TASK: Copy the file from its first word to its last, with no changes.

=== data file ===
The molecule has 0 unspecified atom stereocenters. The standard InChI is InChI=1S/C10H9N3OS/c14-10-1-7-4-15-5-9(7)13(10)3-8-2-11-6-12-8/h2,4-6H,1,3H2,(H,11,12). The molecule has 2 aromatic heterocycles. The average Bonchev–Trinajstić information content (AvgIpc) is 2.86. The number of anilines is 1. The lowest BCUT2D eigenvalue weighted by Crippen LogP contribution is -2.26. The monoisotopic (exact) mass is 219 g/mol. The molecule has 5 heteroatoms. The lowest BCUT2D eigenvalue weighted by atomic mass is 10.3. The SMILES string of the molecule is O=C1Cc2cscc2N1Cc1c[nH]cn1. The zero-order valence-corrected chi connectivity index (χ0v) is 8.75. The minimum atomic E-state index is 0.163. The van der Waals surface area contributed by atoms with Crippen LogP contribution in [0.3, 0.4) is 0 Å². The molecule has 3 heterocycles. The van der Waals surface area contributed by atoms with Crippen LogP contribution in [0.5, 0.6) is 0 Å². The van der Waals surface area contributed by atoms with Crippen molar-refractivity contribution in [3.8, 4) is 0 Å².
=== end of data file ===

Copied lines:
The molecule has 0 unspecified atom stereocenters. The standard InChI is InChI=1S/C10H9N3OS/c14-10-1-7-4-15-5-9(7)13(10)3-8-2-11-6-12-8/h2,4-6H,1,3H2,(H,11,12). The molecule has 2 aromatic heterocycles. The average Bonchev–Trinajstić information content (AvgIpc) is 2.86. The number of anilines is 1. The lowest BCUT2D eigenvalue weighted by Crippen LogP contribution is -2.26. The monoisotopic (exact) mass is 219 g/mol. The molecule has 5 heteroatoms. The lowest BCUT2D eigenvalue weighted by atomic mass is 10.3. The SMILES string of the molecule is O=C1Cc2cscc2N1Cc1c[nH]cn1. The zero-order valence-corrected chi connectivity index (χ0v) is 8.75. The minimum atomic E-state index is 0.163. The van der Waals surface area contributed by atoms with Crippen LogP contribution in [0.3, 0.4) is 0 Å². The molecule has 3 heterocycles. The van der Waals surface area contributed by atoms with Crippen LogP contribution in [0.5, 0.6) is 0 Å². The van der Waals surface area contributed by atoms with Crippen molar-refractivity contribution in [3.8, 4) is 0 Å².